Despite best intentions of lawmakers, gaming expansion in Florida will always result in a form of “gambling creep,” says anti-gambling group *No Casinos*.

“Gambling Creep” tracks the spread of casino gambling from Las Vegas to Atlantic City and beyond during the late 1970s through current lobbying efforts in Tallahassee to bring the world’s largest “destination resort” casinos to Florida.

The three-minute video examines each stage of what No Casinos calls a “seemingly simple and benign expansion,” from pari-mutuels and the Florida lottery to tribal Indian gaming rights. Inevitably, they all contribute to unintended growth in the gambling industry within the state.

“History shows us very clearly that every so-called ‘limited’ expansion of gambling in Florida has always led to more gambling than was promised,” said No Casinos President John Sowinski.

No Casinos’ has made the video available online HERE or below.  It really is a great recap of how gambling expansion started in Florida and how has snowballed throughout the years.

 

 For more information on the dangers of gambling, please visit CASINO WATCH & CASINO WATCH FOUNDATION


Florida Lottery Blurs NCAA Gambling Lines by Using College Football Teams in Promotion

Casino Watch Focus has long reported that the NCAA has a strong anti-gambling stance.  They have a strict policy preventing players and staff from gambling on games, and they almost always legally oppose expanded gambling efforts that put college games at risk.  Various state are allowed to allow sports gambling, the most notable being Nevada, and they allow gambling on NCAA sporting events.  Florida allows various forms of gambling, including a lottery, track racing and tribal casinos.  Recently, the Florida Lottery introduced a way to use the NCAA name to promote gambling, while not technically engaging in sports betting.  The USA Today explains:

Two of Florida’s long-time college football rivals are coming together in a new contest: To sell lottery tickets.

The Florida Lottery is paying hundreds of thousands of dollars so it can use the logos of the University of Florida and Florida State University on a new $2 scratch-off lottery game aimed squarely at football fans.

The “$50,000 Gridiron Cash” tickets went on sale recently. The game not only features cash prizes, but it will give ticket buyers between now and November a chance to win other prizes, including season tickets and even bowl tickets to games featuring the Gators or Seminoles.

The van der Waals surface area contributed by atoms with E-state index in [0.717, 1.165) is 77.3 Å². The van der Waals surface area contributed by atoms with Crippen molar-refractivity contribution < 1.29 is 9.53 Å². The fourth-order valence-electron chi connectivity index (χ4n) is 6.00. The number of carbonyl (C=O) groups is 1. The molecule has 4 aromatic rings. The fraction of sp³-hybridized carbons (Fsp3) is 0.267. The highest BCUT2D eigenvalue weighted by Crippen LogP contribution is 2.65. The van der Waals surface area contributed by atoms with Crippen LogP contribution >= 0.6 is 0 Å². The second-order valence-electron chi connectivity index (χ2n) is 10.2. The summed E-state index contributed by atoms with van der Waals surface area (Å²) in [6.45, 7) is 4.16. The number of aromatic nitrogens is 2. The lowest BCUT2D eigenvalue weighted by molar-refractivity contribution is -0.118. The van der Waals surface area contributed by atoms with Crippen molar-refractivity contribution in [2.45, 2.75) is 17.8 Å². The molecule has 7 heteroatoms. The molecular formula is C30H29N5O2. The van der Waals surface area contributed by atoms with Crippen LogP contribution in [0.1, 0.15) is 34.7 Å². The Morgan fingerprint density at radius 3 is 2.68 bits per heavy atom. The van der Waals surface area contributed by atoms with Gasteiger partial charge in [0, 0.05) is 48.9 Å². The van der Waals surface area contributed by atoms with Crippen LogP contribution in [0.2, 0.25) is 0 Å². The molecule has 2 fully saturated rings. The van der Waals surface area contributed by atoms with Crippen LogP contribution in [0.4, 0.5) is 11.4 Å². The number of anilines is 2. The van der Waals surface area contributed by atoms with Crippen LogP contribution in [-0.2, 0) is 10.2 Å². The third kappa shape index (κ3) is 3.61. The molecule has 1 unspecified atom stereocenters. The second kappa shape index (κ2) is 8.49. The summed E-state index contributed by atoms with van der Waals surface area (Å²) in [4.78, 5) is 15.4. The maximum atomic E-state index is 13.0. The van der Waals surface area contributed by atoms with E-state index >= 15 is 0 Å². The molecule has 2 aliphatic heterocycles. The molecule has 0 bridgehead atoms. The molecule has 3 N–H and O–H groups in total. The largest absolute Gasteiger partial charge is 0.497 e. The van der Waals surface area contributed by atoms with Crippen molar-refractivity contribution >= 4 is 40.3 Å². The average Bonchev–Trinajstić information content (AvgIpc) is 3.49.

While it has been routine for the Lottery to advertise at football games or promotional events, the USA Today explains that using team logos in this manner is a significant shift in policy and very few have been willing to comment:

It’s been routine for years to have the Florida Lottery advertise at football games and do promotional events with state colleges. But paying to use the team logos on scratch-off tickets marks a major step up.

The NCAA has maintained a strong stance against gambling, but it referred questions to the two schools.

Florida State President Eric Barron said Friday that he was unaware of the ticket promotion until asked about it by a reporter.

University of Florida President Bernie Machen did not respond to a question emailed to him by the Associated Press, but a spokesman for the athletics department defended the arrangement by noting that it has had a lengthy relationship with the lottery.

 For more information on the dangers of gambling, please visit CASINO WATCH & CASINO WATCH FOUNDATION


Online Lottery in Florida could become a possibility because of the Obama Administration

Casino Watch Focus has reported that an Obama Administration ruling on the 1961 Wire Act last year opened the door for states to allow online gambling.  Gambling expansion debate in Florida has primarily focused on new mega casino’s and local slot machine referendums, but now A Tallahassee ABC news affiliate is reporting that a bill to allow the purchase of lottery tickets online has been filed:

The legislation, Senate Bill 266, was filed by Fla. Senator Gwen Margolis (D-Miami) on January 17. The measure is co-sponsored by Fla. Representative Joe Gibbons (D-Hallandale Beach) through House Bill 275.

The bill would give the Department of the Lottery the right to create and administer a program that provides for the sale of lottery tickets online, without using an online lottery retailer. Customers would be able to buy a ticket “via a subscription mechanism,” according to the bill. The department would also be able to create the rules governing the online sales.

WTXL spoke with Senator Margolis, who said that the move was a “good idea.” However, she said that officials have “nothing to rely on” when it comes to how online lottery programs are performing in other states.

Only two states have such programs and opposition ranges from upset retail outlets to concerns over easy access and underage gamblers.  The bill is in its early phase, so there is still time to contact your local representatives.

 For more information on the dangers of gambling, please visit CASINO WATCH & CASINO WATCH FOUNDATION